If these questions are unclear or even unfair, then we ask the hypothetical one: will you the politician and the rich person willingly, deliberately and with a sense of comfort take your closest relative to these public institutions (a state hospital for instance) to receive state-paid-for service?
A survey based on these questions will be illuminating, yet whatever statistics it throws up will be academic. But there is little to no doubt that the numbers of politicians, the wealthy and the relatively rich using public amenities, will range from very low to zero. And this will have nothing to do with altruistic reasons such as that they don’t want free or cheap services, or that they want to avoid clogging-up state facilities. The truth is that leaders, and perhaps most Namibians, do not have confidence in the services offered by the state.
A government is meant to provide basic services to all and properly functioning state facilities should offer any citizen comfortability. The least any citizen can expect of a government is reliable safety, shelter, education and health care, even for people who don’t or cannot have a job. Can that be said of Namibia?
The attack on Swapo lawmaker Ben Amathila last week and the violations, every hour, of people’s safety by thugs all over the country suggest a state that is failing to deal with even the most rudimentary of crimes across the 800 000 square kilometres that make up Namibia’s land mass.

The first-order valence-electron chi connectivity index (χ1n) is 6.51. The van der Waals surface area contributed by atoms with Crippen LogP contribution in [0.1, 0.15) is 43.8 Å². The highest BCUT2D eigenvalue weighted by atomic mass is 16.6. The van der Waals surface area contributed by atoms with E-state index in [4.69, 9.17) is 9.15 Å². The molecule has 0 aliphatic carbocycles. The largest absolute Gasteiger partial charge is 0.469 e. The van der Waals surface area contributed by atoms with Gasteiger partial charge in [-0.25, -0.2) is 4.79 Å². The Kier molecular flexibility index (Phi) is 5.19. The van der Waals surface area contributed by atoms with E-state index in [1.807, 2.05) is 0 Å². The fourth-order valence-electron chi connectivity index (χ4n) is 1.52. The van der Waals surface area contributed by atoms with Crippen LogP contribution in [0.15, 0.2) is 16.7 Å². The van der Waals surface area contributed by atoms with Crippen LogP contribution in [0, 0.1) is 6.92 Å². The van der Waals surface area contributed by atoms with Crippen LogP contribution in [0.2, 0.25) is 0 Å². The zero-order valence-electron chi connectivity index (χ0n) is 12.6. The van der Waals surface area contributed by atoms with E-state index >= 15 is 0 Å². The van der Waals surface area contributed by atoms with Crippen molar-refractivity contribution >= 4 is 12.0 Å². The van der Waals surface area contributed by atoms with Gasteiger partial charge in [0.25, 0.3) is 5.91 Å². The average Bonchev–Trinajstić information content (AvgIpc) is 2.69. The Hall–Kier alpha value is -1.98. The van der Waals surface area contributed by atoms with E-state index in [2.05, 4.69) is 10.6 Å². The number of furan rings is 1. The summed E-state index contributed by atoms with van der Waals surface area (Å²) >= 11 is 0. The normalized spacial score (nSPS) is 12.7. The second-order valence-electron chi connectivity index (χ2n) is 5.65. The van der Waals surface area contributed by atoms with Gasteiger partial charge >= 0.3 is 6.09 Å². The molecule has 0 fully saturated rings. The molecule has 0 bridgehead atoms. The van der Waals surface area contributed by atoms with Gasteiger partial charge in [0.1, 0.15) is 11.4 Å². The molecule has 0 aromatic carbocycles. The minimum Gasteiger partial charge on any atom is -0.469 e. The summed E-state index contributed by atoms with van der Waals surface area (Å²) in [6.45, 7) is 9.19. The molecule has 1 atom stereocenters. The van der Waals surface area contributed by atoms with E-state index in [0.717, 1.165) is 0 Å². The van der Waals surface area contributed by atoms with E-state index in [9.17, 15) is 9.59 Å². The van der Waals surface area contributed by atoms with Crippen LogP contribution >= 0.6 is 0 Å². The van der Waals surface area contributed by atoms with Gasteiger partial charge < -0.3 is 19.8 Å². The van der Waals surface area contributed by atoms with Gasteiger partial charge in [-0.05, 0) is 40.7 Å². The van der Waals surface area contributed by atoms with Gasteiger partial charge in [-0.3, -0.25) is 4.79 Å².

The City of Windhoek’s annual ritual of crushing the ‘illegal’ houses of people in squatter camps on the periphery of the capital is a microcosm of the lack of shelter across the country, especially in towns, to where Namibians flock in the hope of finding jobs.
We should not be surprised if one day soon Namibia is faced with a Kakurukaze Mungunda scenario of the 1959 Old Location removals, where she joined protestors by hurling the first stones at the apartheid police before all hell broke loose. Well, in the Old Location case the black residents were eventually forced to settle in Katutura, but where will our own government remove its people to?
This week’s clashes in Windhoek where a woman threw a stone and broke the windscreen of a bulldozer should serve as a warning that Namibia is sliding into the abyss. Even in the capital students are taught in tents – and one wonders whether there are enough basic teaching tools. Poor health care has been so evident there is no need for journalists even to go undercover to expose the malaise.
Politicians like to say the media simply love to bash them or kick at them like one does a soccer ball. The truth is that the nation is reeling from inadequate provision of services that are expected of government in any well-functioning state.
For all the accusations by Minister of Information Joel Kaapanda that this newspaper is being seditious in suggesting (through it’s opinion writers and reporting) that Namibia is a failed state, the evidence is overwhelming.
Granted, the use of the term ‘failed state’ might be extreme as yet, but in practice the minister is splitting hairs and is perhaps happy to engaging us in the luxury of mental somersaults and semantics.
The truth – Namibia is a dysfunctional state. And don’t take our word for it. Go to the kambashus and speak to the people below your comfortable living standards. You will soon find out.
Beautiful Country, Wonderful People
FORGET the selfish football administrators and lend support to the boys in red, Namibia’s own representatives in the most popular sport in the world.
The Brave Warriors have been doing relatively well against formidable opponents and it is important that we cheer them on. After all there are not always many national events or symbols reminding us of what a beautiful country we live in and what wonderful people we are.
So, if you have the means, go to stadium and watch our soccer players in action. And please build on this by extending the same support to many other athletes because that will help build confidence and a sense of belonging in our often-troubled land.